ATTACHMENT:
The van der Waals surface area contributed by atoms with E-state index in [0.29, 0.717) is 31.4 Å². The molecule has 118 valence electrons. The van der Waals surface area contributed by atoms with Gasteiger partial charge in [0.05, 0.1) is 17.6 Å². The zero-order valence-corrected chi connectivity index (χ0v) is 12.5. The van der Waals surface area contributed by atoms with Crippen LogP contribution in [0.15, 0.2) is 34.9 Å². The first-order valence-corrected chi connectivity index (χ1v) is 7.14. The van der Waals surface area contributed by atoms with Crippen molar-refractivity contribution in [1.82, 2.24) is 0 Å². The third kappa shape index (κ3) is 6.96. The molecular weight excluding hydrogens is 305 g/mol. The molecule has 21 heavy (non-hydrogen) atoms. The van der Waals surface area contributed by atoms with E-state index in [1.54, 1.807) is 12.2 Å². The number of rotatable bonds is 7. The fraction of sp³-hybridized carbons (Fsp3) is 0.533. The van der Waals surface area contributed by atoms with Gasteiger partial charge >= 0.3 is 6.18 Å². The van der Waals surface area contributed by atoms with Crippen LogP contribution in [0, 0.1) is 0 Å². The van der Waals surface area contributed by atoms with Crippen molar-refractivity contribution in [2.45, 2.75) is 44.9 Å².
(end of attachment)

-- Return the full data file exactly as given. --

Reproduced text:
The van der Waals surface area contributed by atoms with E-state index in [0.29, 0.717) is 31.4 Å². The molecule has 118 valence electrons. The van der Waals surface area contributed by atoms with Gasteiger partial charge in [0.05, 0.1) is 17.6 Å². The zero-order valence-corrected chi connectivity index (χ0v) is 12.5. The van der Waals surface area contributed by atoms with Crippen LogP contribution in [0.15, 0.2) is 34.9 Å². The first-order valence-corrected chi connectivity index (χ1v) is 7.14. The van der Waals surface area contributed by atoms with Crippen molar-refractivity contribution in [1.82, 2.24) is 0 Å². The third kappa shape index (κ3) is 6.96. The molecular weight excluding hydrogens is 305 g/mol. The molecule has 21 heavy (non-hydrogen) atoms. The van der Waals surface area contributed by atoms with E-state index in [1.54, 1.807) is 12.2 Å². The number of rotatable bonds is 7. The fraction of sp³-hybridized carbons (Fsp3) is 0.533. The van der Waals surface area contributed by atoms with Gasteiger partial charge >= 0.3 is 6.18 Å². The van der Waals surface area contributed by atoms with Crippen LogP contribution in [0, 0.1) is 0 Å². The van der Waals surface area contributed by atoms with Crippen molar-refractivity contribution in [2.45, 2.75) is 44.9 Å².